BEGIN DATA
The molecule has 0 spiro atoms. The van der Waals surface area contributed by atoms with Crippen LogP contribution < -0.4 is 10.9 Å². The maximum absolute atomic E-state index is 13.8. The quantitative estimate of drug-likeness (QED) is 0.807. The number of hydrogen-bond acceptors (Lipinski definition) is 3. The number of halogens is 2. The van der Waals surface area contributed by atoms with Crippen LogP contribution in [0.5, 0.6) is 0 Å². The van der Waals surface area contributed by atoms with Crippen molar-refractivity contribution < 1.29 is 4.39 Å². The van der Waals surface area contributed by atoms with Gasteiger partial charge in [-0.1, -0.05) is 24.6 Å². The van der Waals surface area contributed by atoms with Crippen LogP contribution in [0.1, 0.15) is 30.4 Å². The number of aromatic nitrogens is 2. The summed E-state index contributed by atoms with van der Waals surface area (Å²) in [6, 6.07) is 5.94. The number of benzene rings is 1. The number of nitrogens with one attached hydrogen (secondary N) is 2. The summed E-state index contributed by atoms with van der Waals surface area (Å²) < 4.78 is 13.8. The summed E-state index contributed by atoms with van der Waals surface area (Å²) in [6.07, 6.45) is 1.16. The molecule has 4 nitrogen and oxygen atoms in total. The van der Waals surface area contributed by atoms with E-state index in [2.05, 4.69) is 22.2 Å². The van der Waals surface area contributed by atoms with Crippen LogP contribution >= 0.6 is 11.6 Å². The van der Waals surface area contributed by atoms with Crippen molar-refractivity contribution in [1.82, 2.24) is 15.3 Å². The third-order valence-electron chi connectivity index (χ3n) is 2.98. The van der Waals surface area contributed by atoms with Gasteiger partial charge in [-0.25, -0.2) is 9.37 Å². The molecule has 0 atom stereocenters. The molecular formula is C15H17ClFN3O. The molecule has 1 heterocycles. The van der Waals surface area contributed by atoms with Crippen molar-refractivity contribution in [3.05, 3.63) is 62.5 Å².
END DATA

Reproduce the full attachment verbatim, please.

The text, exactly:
The molecule has 0 spiro atoms. The van der Waals surface area contributed by atoms with Crippen LogP contribution < -0.4 is 10.9 Å². The maximum absolute atomic E-state index is 13.8. The quantitative estimate of drug-likeness (QED) is 0.807. The number of hydrogen-bond acceptors (Lipinski definition) is 3. The number of halogens is 2. The van der Waals surface area contributed by atoms with Crippen LogP contribution in [0.5, 0.6) is 0 Å². The van der Waals surface area contributed by atoms with Crippen molar-refractivity contribution < 1.29 is 4.39 Å². The van der Waals surface area contributed by atoms with Gasteiger partial charge in [-0.1, -0.05) is 24.6 Å². The van der Waals surface area contributed by atoms with Crippen LogP contribution in [0.1, 0.15) is 30.4 Å². The number of aromatic nitrogens is 2. The summed E-state index contributed by atoms with van der Waals surface area (Å²) in [6, 6.07) is 5.94. The number of benzene rings is 1. The number of nitrogens with one attached hydrogen (secondary N) is 2. The summed E-state index contributed by atoms with van der Waals surface area (Å²) < 4.78 is 13.8. The summed E-state index contributed by atoms with van der Waals surface area (Å²) in [6.07, 6.45) is 1.16. The molecule has 4 nitrogen and oxygen atoms in total. The van der Waals surface area contributed by atoms with E-state index in [2.05, 4.69) is 22.2 Å². The van der Waals surface area contributed by atoms with Crippen LogP contribution >= 0.6 is 11.6 Å². The van der Waals surface area contributed by atoms with Crippen molar-refractivity contribution in [1.82, 2.24) is 15.3 Å². The third-order valence-electron chi connectivity index (χ3n) is 2.98. The van der Waals surface area contributed by atoms with Gasteiger partial charge in [-0.25, -0.2) is 9.37 Å². The molecule has 0 atom stereocenters. The molecular formula is C15H17ClFN3O. The molecule has 1 heterocycles. The van der Waals surface area contributed by atoms with Crippen molar-refractivity contribution in [3.05, 3.63) is 62.5 Å².